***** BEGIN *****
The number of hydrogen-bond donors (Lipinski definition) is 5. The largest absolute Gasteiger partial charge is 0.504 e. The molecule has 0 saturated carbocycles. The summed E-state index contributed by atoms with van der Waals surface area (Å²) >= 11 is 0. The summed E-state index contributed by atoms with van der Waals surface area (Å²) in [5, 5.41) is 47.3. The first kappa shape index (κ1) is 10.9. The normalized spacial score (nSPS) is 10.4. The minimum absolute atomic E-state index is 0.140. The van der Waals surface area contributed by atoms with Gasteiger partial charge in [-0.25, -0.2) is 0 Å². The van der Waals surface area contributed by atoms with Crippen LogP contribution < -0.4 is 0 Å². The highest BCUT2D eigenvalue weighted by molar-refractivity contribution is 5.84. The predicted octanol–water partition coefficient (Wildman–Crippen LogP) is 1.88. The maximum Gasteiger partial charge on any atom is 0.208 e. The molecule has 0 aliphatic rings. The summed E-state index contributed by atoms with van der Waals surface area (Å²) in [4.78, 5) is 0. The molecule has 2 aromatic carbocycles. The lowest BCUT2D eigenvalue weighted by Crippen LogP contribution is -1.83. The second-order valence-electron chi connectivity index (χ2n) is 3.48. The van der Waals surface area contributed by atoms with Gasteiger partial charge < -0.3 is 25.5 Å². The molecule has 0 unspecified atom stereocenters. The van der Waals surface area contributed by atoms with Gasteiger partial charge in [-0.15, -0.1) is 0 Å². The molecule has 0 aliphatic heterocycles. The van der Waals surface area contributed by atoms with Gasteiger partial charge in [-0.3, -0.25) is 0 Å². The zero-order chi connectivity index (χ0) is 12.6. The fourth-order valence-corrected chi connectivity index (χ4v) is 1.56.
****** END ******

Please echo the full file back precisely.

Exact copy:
The number of hydrogen-bond donors (Lipinski definition) is 5. The largest absolute Gasteiger partial charge is 0.504 e. The molecule has 0 saturated carbocycles. The summed E-state index contributed by atoms with van der Waals surface area (Å²) >= 11 is 0. The summed E-state index contributed by atoms with van der Waals surface area (Å²) in [5, 5.41) is 47.3. The first kappa shape index (κ1) is 10.9. The normalized spacial score (nSPS) is 10.4. The minimum absolute atomic E-state index is 0.140. The van der Waals surface area contributed by atoms with Gasteiger partial charge in [-0.25, -0.2) is 0 Å². The van der Waals surface area contributed by atoms with Crippen LogP contribution < -0.4 is 0 Å². The highest BCUT2D eigenvalue weighted by molar-refractivity contribution is 5.84. The predicted octanol–water partition coefficient (Wildman–Crippen LogP) is 1.88. The maximum Gasteiger partial charge on any atom is 0.208 e. The molecule has 0 aliphatic rings. The summed E-state index contributed by atoms with van der Waals surface area (Å²) in [4.78, 5) is 0. The molecule has 2 aromatic carbocycles. The lowest BCUT2D eigenvalue weighted by Crippen LogP contribution is -1.83. The second-order valence-electron chi connectivity index (χ2n) is 3.48. The van der Waals surface area contributed by atoms with Gasteiger partial charge < -0.3 is 25.5 Å². The molecule has 0 unspecified atom stereocenters. The van der Waals surface area contributed by atoms with Gasteiger partial charge in [-0.15, -0.1) is 0 Å². The molecule has 0 aliphatic heterocycles. The van der Waals surface area contributed by atoms with Gasteiger partial charge in [-0.3, -0.25) is 0 Å². The zero-order chi connectivity index (χ0) is 12.6. The fourth-order valence-corrected chi connectivity index (χ4v) is 1.56.